Thanks to Universal Pictures, we had the chance to see ‘The Hustle’ before its national release. This is our review of the movie, but as usual, no matter what we say, we still recommend you to go and see it at your local cinema because there is no better critic than yourself!
The Hustle stars Anne Hathaway and Rebel Wilson. The film is a “gender switch” remake of the 1988 film Dirty Rotten Scoundrels starring Steve Martin and Michel Caine. Hathaway and Wilson play con artists Josephine and Lonnie. Josephine (Hathaway) a cultured upper class British woman uses her beauty and expertise to get men to give her money and riches whilst Lonnie (Wilson) a brash, loud mouthed Aussie uses alternate means. Both women want to operate in the sun kissed French Riviera, so they decide to compete with each other, aiming to con a young tech millionaire, with the loser having to leave empty handed.
The Hustle’s glamorous, picturesque Mediterranean setting, coupled with the stylish clothes worn by Hathaway, create a lavish world for the audience to engage with. There are a few funny set ups in the film and some comedic one liners from Wilson, but not enough to sustain the plot. It is more glamour over substance.
Hathaway’s unrealistic British accent and caricature performance is one of the film’s letdowns. Anyone who witnessed Hathaway’s British accent in the film One Day knows accents aren’t her specialty. The character of Josephine is devoid of any comedic moments and Hathaway’s British upper class demeanour feels forced. Making one question why a British actress like Keira Knightley or Emily Blunt wasn’t cast or indeed why her character had to be British.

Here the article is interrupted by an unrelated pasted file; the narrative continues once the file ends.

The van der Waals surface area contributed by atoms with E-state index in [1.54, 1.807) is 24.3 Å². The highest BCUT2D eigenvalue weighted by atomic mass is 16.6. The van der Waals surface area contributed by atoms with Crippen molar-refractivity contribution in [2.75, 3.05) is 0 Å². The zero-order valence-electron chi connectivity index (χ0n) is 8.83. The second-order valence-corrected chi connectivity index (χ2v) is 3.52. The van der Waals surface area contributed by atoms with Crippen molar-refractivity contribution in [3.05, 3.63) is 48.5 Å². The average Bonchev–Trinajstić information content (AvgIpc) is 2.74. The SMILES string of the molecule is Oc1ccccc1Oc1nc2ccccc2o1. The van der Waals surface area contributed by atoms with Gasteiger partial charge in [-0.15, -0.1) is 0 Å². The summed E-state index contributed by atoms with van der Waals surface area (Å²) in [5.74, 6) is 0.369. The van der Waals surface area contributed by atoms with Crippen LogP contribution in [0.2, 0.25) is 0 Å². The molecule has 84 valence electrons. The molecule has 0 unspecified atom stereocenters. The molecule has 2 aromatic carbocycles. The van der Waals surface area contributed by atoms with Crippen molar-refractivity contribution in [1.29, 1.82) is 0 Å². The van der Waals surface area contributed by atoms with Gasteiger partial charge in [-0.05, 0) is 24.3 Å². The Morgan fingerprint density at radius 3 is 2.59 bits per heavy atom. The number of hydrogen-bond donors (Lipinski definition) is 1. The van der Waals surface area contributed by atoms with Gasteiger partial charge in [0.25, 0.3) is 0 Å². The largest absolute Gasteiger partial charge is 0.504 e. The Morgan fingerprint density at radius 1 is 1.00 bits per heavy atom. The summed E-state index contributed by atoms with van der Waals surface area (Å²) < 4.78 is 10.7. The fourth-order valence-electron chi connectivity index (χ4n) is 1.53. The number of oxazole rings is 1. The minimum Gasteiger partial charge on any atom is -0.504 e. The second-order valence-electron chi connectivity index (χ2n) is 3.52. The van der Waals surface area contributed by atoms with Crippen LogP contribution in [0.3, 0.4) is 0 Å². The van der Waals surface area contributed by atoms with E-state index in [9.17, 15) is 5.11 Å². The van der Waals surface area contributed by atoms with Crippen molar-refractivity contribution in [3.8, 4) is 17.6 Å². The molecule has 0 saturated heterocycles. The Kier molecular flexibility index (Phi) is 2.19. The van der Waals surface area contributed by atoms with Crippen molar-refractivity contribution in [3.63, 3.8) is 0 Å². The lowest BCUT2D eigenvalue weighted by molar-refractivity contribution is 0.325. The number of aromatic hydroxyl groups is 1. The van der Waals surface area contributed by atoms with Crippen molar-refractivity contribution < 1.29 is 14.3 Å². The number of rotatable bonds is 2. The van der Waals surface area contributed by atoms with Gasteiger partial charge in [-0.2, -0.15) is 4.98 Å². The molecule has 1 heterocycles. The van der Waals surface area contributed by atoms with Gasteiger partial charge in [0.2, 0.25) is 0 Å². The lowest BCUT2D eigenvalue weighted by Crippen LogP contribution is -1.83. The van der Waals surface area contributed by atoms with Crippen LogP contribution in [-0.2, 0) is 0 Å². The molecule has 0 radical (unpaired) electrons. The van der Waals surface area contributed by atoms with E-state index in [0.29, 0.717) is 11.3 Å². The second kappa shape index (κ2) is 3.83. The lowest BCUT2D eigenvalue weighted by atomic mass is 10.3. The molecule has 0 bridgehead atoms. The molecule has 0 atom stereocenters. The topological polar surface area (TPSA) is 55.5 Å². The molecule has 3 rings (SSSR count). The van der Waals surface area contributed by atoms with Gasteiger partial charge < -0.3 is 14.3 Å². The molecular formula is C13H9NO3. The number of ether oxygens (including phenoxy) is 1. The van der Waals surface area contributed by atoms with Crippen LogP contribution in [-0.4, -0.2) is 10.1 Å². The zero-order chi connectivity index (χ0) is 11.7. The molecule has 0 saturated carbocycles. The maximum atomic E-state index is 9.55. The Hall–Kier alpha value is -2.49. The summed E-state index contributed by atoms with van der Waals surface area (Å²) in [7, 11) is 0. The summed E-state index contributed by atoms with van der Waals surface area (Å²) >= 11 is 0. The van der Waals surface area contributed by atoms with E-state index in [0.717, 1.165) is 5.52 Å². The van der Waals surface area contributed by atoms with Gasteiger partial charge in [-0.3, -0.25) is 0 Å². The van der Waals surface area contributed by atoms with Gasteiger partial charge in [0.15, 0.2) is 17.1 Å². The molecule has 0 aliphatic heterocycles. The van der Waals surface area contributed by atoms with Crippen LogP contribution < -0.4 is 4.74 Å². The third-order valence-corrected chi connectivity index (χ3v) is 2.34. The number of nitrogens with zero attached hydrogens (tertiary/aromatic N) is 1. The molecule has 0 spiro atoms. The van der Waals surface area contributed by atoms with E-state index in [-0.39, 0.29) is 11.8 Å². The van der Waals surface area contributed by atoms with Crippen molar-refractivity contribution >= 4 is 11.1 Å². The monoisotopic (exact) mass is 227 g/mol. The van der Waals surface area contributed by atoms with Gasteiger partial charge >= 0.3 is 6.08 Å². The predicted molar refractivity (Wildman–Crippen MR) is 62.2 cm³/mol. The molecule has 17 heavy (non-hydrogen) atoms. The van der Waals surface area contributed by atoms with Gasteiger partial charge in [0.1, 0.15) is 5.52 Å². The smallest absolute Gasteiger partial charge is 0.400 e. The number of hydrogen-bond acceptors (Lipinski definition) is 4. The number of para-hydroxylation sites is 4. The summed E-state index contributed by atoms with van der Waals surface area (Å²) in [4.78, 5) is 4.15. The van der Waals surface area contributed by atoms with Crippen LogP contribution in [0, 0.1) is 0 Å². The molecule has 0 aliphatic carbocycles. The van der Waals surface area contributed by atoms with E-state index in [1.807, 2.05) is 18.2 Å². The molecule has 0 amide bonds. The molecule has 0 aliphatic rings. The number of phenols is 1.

The plot is very thin and it appears that little creative effort has been put into the cons both women undertake. With a ninety-four-minute running time, the film rushes through the plot and characterisations, and is ultimately not a satisfying experience for the viewer.
The current trend of the “gender switch” remake has not yet succeeded. None of this genre has been as well received as the original. The Hustle does nothing for empowering females in films. Simply switching gender roles seems more like a marketing strategy other than giving females legitimate agency.
The Hustle misses the mark. The film’s half baked plot and flat comedy make for a mediocre film, underutilising the talents of Hathaway and Wilson. Perhaps if the film had moved away from the original source material and made more daring decisions a more satisfying and entertaining film could have been made.
In Cinemas now!